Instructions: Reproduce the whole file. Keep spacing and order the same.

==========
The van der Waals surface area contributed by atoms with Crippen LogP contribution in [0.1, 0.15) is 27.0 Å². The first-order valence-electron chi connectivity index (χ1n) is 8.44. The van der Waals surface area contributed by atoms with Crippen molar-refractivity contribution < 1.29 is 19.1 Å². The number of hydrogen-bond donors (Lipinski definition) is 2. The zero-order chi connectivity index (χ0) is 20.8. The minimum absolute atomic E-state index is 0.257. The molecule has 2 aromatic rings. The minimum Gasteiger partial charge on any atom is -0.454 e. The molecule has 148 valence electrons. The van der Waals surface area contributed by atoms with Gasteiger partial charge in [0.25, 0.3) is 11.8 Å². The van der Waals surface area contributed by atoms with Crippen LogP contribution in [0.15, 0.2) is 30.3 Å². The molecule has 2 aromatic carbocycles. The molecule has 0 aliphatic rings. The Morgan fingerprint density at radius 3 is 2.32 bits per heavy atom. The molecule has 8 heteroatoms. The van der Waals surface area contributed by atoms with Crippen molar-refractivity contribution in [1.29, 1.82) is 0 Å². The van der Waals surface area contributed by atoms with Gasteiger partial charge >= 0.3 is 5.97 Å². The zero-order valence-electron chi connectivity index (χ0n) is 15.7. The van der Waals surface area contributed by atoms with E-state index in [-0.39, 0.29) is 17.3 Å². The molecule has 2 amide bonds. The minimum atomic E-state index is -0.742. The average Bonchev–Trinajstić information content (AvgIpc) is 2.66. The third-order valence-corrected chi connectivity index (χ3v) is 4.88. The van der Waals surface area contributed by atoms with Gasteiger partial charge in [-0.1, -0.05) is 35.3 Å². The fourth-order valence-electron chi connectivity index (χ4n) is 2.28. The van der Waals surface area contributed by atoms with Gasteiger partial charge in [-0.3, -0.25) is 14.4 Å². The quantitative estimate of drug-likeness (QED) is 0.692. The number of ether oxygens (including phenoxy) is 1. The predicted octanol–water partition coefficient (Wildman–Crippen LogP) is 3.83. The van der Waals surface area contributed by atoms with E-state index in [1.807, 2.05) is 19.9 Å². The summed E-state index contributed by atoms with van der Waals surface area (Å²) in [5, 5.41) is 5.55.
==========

The van der Waals surface area contributed by atoms with Crippen LogP contribution in [0.1, 0.15) is 27.0 Å². The first-order valence-electron chi connectivity index (χ1n) is 8.44. The van der Waals surface area contributed by atoms with Crippen molar-refractivity contribution < 1.29 is 19.1 Å². The number of hydrogen-bond donors (Lipinski definition) is 2. The zero-order chi connectivity index (χ0) is 20.8. The minimum absolute atomic E-state index is 0.257. The molecule has 2 aromatic rings. The minimum Gasteiger partial charge on any atom is -0.454 e. The molecule has 148 valence electrons. The van der Waals surface area contributed by atoms with Gasteiger partial charge in [0.25, 0.3) is 11.8 Å². The van der Waals surface area contributed by atoms with Crippen LogP contribution in [0.15, 0.2) is 30.3 Å². The molecule has 2 aromatic carbocycles. The molecule has 0 aliphatic rings. The Morgan fingerprint density at radius 3 is 2.32 bits per heavy atom. The molecule has 8 heteroatoms. The van der Waals surface area contributed by atoms with Crippen molar-refractivity contribution in [1.29, 1.82) is 0 Å². The van der Waals surface area contributed by atoms with Gasteiger partial charge >= 0.3 is 5.97 Å². The zero-order valence-electron chi connectivity index (χ0n) is 15.7. The van der Waals surface area contributed by atoms with E-state index in [-0.39, 0.29) is 17.3 Å². The molecule has 2 amide bonds. The minimum atomic E-state index is -0.742. The average Bonchev–Trinajstić information content (AvgIpc) is 2.66. The third-order valence-corrected chi connectivity index (χ3v) is 4.88. The van der Waals surface area contributed by atoms with Gasteiger partial charge in [-0.1, -0.05) is 35.3 Å². The fourth-order valence-electron chi connectivity index (χ4n) is 2.28. The van der Waals surface area contributed by atoms with Gasteiger partial charge in [-0.3, -0.25) is 14.4 Å². The quantitative estimate of drug-likeness (QED) is 0.692. The number of ether oxygens (including phenoxy) is 1. The predicted octanol–water partition coefficient (Wildman–Crippen LogP) is 3.83. The van der Waals surface area contributed by atoms with E-state index in [1.807, 2.05) is 19.9 Å². The summed E-state index contributed by atoms with van der Waals surface area (Å²) in [5, 5.41) is 5.55.